After decades of working, and the stress of a global pandemic, many clients may be considering if it’s time to finally retire. Or maybe they had planned to retire this year, but are now wondering if it’s really the right time. Retiring is one of the biggest financial decisions of someone’s life because starting to use your portfolio as income and making that switch from saving to withdrawing can be a complicated process.
Most advisors would agree that you don’t want to base an investment approach on trying to time the market. But in terms of retiring, proper timing can be very influential in how successful the retirement is. If clients are able to wait even a year or two before retiring, they may be much better off in the long run.
Uncertainty Surrounding the New Tax Plan
The ramifications of President Biden’s tax plan are uncertain right now. It’s unclear what Congress will ultimately agree to, and this bill will have to be bipartisan in nature. There’s a lot riding on the plan that will impact both individual and corporate taxes.
Higher earners who make over $400,000 a year in income will likely be impacted most by upcoming tax changes. If a client is in that category and plans to retire soon, it may make sense to wait and design a retirement strategy with more capital assets than income assets to adjust. Delaying retirement for even one year will make a difference if it provides greater clarity around the future tax situation. But once a plan is set in motion through actually retiring, it can be much more difficult to adjust on the fly.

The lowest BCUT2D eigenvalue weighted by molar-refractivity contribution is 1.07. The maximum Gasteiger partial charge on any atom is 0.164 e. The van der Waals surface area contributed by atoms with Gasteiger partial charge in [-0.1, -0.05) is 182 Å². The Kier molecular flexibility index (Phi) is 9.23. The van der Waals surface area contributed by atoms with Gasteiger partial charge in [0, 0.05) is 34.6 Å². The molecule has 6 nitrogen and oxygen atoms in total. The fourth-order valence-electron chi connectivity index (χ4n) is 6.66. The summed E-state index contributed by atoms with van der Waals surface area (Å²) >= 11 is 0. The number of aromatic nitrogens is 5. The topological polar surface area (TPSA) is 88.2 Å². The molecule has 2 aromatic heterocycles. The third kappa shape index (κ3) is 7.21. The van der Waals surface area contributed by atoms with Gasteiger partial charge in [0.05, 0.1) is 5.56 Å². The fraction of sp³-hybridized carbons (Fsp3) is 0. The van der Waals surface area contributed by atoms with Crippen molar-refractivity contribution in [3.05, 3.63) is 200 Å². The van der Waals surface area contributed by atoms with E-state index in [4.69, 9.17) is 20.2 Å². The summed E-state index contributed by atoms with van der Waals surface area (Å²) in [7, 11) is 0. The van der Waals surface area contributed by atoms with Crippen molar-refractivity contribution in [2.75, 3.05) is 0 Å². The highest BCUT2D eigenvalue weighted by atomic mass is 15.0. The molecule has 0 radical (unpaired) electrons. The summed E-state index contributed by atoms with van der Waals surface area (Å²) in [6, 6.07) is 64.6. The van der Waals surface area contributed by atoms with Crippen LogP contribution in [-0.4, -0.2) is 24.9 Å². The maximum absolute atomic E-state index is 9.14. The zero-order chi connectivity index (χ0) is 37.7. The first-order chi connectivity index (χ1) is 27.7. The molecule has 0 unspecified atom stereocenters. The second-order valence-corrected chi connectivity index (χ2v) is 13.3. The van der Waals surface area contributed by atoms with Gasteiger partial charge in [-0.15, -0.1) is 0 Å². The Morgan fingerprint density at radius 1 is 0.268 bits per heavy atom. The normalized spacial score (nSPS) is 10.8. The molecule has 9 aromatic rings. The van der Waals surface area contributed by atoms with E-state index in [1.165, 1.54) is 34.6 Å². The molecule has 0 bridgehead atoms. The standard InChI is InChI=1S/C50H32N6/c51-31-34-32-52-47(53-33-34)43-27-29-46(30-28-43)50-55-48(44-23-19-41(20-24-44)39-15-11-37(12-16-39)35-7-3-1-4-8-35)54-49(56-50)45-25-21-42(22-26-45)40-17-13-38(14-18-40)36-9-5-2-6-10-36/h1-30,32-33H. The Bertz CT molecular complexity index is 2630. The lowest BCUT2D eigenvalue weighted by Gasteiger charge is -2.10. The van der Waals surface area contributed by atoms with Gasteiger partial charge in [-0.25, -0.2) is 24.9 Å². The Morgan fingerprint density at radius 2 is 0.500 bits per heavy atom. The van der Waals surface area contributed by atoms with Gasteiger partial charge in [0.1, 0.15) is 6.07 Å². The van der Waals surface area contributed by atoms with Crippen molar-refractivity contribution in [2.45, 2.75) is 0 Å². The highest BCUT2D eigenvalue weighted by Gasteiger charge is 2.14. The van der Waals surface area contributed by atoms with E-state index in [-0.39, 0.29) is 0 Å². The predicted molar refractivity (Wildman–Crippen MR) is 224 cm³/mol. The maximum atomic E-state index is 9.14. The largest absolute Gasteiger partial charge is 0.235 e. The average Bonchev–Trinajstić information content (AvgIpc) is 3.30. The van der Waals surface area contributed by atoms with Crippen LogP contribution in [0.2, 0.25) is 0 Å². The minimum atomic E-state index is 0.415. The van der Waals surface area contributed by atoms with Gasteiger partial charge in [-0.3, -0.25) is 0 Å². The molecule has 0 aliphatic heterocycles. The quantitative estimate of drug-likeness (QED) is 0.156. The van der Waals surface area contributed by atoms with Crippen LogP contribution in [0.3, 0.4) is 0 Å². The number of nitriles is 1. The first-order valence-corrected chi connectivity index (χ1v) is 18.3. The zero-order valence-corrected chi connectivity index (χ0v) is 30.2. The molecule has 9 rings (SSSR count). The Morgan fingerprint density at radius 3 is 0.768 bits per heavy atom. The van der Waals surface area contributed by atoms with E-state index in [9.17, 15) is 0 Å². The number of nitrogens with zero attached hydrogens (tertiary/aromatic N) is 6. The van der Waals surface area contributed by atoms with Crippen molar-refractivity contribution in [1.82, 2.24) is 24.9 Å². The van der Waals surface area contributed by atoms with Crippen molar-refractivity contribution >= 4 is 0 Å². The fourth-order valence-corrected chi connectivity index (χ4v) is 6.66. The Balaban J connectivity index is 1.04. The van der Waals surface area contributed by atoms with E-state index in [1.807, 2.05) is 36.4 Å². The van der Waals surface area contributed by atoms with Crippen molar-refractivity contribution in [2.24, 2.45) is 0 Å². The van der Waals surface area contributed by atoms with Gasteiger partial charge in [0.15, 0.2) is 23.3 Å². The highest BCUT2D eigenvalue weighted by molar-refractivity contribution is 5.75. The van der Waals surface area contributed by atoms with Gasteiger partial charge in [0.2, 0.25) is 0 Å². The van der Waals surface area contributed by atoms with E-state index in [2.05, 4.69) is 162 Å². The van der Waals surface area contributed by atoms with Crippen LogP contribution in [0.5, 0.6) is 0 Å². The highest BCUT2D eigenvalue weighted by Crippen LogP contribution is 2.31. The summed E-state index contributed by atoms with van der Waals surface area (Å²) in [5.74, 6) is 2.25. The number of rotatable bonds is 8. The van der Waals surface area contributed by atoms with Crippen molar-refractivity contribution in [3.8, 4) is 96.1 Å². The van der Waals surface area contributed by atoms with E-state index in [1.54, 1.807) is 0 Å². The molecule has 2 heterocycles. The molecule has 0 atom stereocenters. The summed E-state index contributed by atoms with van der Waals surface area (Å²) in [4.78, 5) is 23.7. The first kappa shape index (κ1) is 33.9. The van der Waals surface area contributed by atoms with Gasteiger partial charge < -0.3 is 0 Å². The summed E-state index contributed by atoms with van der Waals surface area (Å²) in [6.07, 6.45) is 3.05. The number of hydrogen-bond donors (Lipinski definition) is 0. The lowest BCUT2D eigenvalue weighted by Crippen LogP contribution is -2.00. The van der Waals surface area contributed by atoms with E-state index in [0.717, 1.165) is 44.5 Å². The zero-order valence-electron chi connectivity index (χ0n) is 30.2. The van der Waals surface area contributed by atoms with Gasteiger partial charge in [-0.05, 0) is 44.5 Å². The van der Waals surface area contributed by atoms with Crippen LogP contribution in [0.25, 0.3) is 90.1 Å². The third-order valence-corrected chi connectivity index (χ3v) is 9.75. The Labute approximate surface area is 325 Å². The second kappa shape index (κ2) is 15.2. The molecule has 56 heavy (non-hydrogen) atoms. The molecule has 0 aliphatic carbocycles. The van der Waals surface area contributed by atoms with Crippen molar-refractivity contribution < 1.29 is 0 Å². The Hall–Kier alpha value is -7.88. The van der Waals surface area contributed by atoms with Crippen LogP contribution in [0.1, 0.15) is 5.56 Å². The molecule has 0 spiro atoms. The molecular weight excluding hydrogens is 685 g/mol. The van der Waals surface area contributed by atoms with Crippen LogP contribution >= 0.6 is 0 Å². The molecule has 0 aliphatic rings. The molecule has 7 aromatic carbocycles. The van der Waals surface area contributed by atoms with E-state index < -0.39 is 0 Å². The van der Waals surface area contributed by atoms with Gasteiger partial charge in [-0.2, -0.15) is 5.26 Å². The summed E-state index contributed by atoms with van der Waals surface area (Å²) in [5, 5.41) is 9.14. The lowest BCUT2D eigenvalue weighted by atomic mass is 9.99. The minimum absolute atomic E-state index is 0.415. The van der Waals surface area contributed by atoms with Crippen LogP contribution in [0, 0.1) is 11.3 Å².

We’re at the Top of a Market Cycle
Thinking about the economic cycle is also helpful when determining an appropriate time to retire. Right now, valuations are becoming stretched, and we are potentially arriving at the height of the market.
If a client retires and is using their portfolio as income, the long-term effects of a 20% to 30% pullback in the first year of retirement would be much harder to handle than if the same pullback occurs five or 10 years into the investment time horizon. Let’s say a client has $2 million saved for retirement and is planning to use it to generate $60,000 of income per year. If they face a 10% decline in year five of retirement, they would still be able to receive $60,000 for each of the first five years while the money is growing in the market.
But if they face a 10% decline in the first year of retirement, it will substantially impact future income opportunities. So they will theoretically receive only $54,000 of income each year for the rest of their retirement because markets typically don’t rebound in a matter of months, and they’ll still need to pull money from the portfolio that’s down 10% overall.
Accordingly, at this late stage of the market cycle, it could be beneficial to wait and see what happens regarding a potential decline while continuing to work, maintaining your income and putting additional funds toward retirement savings.
Are You Really Downsizing?